Sep 8, 2014

The number one "wow" factor at the IMTS - The International Manufacturing Technology Show 2014 is sure to be the complete construction of an electric car by Local Motors. Starting early on Sunday, September 7th, Local Motors begins building and delivering the first direct digital manufactured vehicle. The body printing was completed by the end of the day and be removed from the printer.

The world's first 3D-printed car will be live 3D printed and assembled during the six-day show. The vehicle will be printed and then rapidly assembled by a team led by Local Motors with the historic first drive set to take place the morning of Saturday, September 13.

The team starts from scratch employing direct digital manufacturing techniques and technology integration to make the parts and assemble the vehicle. This is a real-world demonstration of achieving sustainable manufacturing by using emerging technologies from additive to nanomanufacturing, all integrated in a digital environment.

Called the Strati, the vehicle will be 3D printed in one piece using direct digital manufacturing (DDM), which is the first time this method has been used to make a car. Mechanical components, like battery, motor, wiring, and suspension, are sourced from a variety of suppliers, including Renault's Twizy, a line of electric-powered city cars.

Selected from more than 200 submitted concepts, the winning design was created by Michele Anoé of Italy. Strati had a unique design - its main body can be 3D printed in one single piece. The removable seats allows you to 3D print customized color and material of your interior. It has also front carbon fiber support for headlamp, mirrors, windshields and electronic parts. It had "excellent balance between innovation, complexity and practicality," says Dr. Lonnie Love at Oak Ridge National Laboratory. "It has good 3D lines and the retractable roof is really cool."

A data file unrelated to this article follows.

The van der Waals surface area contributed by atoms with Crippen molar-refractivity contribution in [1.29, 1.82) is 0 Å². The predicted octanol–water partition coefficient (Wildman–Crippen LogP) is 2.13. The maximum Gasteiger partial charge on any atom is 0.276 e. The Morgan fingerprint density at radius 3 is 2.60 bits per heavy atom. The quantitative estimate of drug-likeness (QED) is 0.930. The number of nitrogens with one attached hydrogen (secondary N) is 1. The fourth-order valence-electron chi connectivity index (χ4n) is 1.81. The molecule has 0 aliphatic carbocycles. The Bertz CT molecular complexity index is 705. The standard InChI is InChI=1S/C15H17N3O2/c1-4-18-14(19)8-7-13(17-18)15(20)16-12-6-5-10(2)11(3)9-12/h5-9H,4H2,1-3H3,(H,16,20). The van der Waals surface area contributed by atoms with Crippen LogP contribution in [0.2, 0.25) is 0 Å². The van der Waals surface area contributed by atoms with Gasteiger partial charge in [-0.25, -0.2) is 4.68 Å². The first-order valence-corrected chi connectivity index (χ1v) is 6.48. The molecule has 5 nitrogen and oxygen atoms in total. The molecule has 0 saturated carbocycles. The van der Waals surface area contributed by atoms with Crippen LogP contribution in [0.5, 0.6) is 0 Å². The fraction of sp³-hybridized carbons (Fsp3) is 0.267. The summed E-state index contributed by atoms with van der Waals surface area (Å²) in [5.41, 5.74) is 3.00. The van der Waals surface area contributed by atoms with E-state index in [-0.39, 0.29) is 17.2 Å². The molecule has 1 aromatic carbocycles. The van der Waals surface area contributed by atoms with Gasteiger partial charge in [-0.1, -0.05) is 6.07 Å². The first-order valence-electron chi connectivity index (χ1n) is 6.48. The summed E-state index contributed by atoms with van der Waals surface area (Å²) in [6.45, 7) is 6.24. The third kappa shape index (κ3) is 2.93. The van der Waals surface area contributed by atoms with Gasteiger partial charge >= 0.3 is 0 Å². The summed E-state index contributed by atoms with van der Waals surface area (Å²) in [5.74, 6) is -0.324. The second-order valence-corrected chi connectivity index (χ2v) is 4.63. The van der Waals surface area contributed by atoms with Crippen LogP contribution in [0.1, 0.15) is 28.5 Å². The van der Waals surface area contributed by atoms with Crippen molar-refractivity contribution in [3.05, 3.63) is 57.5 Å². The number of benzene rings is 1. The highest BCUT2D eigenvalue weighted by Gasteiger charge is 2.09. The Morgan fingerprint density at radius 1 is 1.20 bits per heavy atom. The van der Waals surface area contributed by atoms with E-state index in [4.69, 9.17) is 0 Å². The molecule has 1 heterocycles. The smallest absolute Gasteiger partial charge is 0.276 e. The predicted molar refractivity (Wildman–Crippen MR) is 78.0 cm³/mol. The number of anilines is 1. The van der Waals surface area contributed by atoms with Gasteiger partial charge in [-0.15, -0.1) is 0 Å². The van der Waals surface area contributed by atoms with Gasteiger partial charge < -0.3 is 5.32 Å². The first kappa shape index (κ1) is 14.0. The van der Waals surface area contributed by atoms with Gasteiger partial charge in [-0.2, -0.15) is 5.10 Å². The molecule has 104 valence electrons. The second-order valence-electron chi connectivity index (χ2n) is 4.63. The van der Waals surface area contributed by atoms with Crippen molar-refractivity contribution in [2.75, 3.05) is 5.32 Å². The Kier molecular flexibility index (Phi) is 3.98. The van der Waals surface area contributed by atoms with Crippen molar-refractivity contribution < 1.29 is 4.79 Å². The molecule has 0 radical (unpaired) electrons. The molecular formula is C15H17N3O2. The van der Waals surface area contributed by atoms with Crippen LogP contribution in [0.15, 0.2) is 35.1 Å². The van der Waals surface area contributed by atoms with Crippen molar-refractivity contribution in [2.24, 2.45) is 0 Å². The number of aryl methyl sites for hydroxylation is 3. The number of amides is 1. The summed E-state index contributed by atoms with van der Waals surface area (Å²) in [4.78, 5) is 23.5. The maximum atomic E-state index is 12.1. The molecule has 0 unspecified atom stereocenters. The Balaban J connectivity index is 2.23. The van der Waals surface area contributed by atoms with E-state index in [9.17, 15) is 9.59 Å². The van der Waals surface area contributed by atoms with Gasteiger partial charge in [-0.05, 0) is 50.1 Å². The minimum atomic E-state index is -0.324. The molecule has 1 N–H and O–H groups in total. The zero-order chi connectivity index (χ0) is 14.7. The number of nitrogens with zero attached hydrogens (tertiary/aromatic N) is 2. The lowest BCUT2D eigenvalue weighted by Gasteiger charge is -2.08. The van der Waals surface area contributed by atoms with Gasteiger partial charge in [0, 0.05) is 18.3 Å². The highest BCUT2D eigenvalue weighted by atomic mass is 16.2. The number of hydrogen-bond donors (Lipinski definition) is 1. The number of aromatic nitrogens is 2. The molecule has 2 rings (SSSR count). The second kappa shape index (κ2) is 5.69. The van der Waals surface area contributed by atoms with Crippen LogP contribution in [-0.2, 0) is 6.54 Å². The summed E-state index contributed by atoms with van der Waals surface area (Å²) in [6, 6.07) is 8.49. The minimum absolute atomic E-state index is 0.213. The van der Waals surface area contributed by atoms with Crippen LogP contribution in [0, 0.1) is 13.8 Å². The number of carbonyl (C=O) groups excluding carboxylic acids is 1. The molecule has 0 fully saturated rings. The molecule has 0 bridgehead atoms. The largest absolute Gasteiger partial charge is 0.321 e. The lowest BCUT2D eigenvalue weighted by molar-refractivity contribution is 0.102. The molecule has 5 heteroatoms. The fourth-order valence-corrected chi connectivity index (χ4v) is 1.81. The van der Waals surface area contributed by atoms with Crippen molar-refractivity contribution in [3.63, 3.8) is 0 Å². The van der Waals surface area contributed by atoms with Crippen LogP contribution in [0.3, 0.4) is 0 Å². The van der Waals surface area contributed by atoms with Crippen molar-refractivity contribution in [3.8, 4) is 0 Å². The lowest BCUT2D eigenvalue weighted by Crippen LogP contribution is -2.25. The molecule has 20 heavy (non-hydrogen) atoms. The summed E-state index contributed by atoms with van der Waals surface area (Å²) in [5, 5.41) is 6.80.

"The Strati was designed by our community, made in our Microfactory, and will be driven by you," said John B. Rogers, Jr., CEO of Local Motors. "This brand-new process disrupts the manufacturing status quo, changes the consumer experience, and proves that a car can be born in an entirely different way."

Local Motors partners with the U.S. Department of Energy's (DOE) Manufacturing Demonstration Facility at Oak Ridge National Laboratory (ORNL) to explore vehicle design and construction using 3D printing technologies. This effort will also include the engagement of ORNL partner Cincinnati Inc. and their innovative Big Area Additive Manufacturing (BAAM).

"These partnerships are pushing the envelope on emerging technologies, such as large scale additive manufacturing, and accelerating the growth of manufacturing in the United States." said Craig Blue, Director, Advanced Manufacturing Program and Manufacturing Demonstration Facility at ORNL.

"The BAAM (Big Area Additive Manufacturing) machine can be used for actual production. The deposition rate of 40 pounds per hour of carbon reinforced ABS plastic and the large size mean that large parts, like a car, can be produced using additive technology," said Andrew Jamison, CEO of Cincinnati Incorporated.

The finished vehicle will be used as an example of how sustainable green technologies can reduce life-cycle energy and greenhouse gas emissions, lower production cost, and create new products and opportunities for high paying jobs. Local Motors plans to launch production-level 3D-printed vehicles that will be available to the general public for purchase in the months following the show.


Posted in 3D Printing Company

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Delores Woodward wrote at 10/7/2014 2:37:04 PM:

What's the price range gonna be on this new car? Less parts..should make it affordable for lower middle class society.

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